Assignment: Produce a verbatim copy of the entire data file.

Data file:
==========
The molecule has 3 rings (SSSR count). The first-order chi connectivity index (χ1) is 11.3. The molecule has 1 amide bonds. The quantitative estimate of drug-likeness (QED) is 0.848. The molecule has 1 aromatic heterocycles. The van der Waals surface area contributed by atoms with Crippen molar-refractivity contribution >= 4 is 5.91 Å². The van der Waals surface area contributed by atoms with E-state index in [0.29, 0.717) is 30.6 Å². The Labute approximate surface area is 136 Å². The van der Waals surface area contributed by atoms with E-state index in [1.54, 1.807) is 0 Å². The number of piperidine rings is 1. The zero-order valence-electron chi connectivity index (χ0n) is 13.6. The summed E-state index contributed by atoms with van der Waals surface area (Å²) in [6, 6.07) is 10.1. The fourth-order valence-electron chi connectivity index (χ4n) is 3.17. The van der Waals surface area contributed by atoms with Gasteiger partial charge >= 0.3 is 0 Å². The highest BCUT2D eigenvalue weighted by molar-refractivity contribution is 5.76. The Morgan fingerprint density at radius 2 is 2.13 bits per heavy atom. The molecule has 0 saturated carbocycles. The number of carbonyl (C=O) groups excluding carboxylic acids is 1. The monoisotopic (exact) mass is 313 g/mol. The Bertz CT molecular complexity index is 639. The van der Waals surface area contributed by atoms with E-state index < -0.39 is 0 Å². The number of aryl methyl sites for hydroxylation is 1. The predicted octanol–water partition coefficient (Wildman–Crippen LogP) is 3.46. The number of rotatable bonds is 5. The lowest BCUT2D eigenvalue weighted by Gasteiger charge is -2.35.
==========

The molecule has 3 rings (SSSR count). The first-order chi connectivity index (χ1) is 11.3. The molecule has 1 amide bonds. The quantitative estimate of drug-likeness (QED) is 0.848. The molecule has 1 aromatic heterocycles. The van der Waals surface area contributed by atoms with Crippen molar-refractivity contribution >= 4 is 5.91 Å². The van der Waals surface area contributed by atoms with E-state index in [0.29, 0.717) is 30.6 Å². The Labute approximate surface area is 136 Å². The van der Waals surface area contributed by atoms with E-state index in [1.54, 1.807) is 0 Å². The number of piperidine rings is 1. The zero-order valence-electron chi connectivity index (χ0n) is 13.6. The summed E-state index contributed by atoms with van der Waals surface area (Å²) in [6, 6.07) is 10.1. The fourth-order valence-electron chi connectivity index (χ4n) is 3.17. The van der Waals surface area contributed by atoms with Gasteiger partial charge >= 0.3 is 0 Å². The highest BCUT2D eigenvalue weighted by molar-refractivity contribution is 5.76. The Morgan fingerprint density at radius 2 is 2.13 bits per heavy atom. The molecule has 0 saturated carbocycles. The number of carbonyl (C=O) groups excluding carboxylic acids is 1. The monoisotopic (exact) mass is 313 g/mol. The Bertz CT molecular complexity index is 639. The van der Waals surface area contributed by atoms with E-state index < -0.39 is 0 Å². The number of aryl methyl sites for hydroxylation is 1. The predicted octanol–water partition coefficient (Wildman–Crippen LogP) is 3.46. The number of rotatable bonds is 5. The lowest BCUT2D eigenvalue weighted by Gasteiger charge is -2.35.